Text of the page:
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Discussion Starter #1
Alfisti,

I am about to send my '64 Giulia Spider out for body work and paint. I really want to strip off the decades-old, think ,black undercoating, but it requires removing the suspension. MY OCD nature is giving me fits, saying that this needs to be done, but this is going to be a driver and not a concours show car.

I have no idea how long the current suspension has been on the car (at least two-three POs ago , 15 + - years, at least).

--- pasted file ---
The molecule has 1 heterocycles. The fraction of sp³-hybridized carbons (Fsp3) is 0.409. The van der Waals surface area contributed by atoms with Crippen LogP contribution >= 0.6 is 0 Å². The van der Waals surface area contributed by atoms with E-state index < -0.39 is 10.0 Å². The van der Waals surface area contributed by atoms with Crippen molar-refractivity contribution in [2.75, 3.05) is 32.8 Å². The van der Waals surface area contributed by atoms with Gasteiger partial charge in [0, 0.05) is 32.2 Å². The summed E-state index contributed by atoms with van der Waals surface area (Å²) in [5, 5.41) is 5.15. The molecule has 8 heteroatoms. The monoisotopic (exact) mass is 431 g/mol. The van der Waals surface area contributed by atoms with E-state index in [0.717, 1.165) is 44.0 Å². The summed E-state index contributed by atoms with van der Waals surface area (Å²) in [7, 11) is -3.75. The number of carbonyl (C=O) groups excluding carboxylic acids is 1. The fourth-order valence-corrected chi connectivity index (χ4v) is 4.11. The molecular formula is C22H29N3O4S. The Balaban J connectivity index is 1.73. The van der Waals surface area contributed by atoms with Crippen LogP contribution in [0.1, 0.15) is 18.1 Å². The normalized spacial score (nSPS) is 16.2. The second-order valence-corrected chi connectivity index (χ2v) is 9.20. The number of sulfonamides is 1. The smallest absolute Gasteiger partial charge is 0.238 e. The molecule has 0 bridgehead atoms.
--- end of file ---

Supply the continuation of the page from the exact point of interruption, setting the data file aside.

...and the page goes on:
I have come to trust the wisdom and appreciate the ponderous volume of points-of-view on the BB. So, think of me as your best friend and say, "Ray, you're 66; if I were you, I would...

As this is to be my only Spider, I really wanted it to be perfect, but. . .

Thanks,
 

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Removing undercoating

I just did that on my 58 Giulietta to get it ready for media blasting. It was quite a job w/o the car being on a rotisserie. I used a knotted wire wheel on my angle grinder after torching (very carefully) the black goo and scraping. Fortunately the garage was cold in November but you must use a respirator or keep all the doors open and fans going.
If you aren't getting it blasted or preparing areas for patching I'd leave it alone.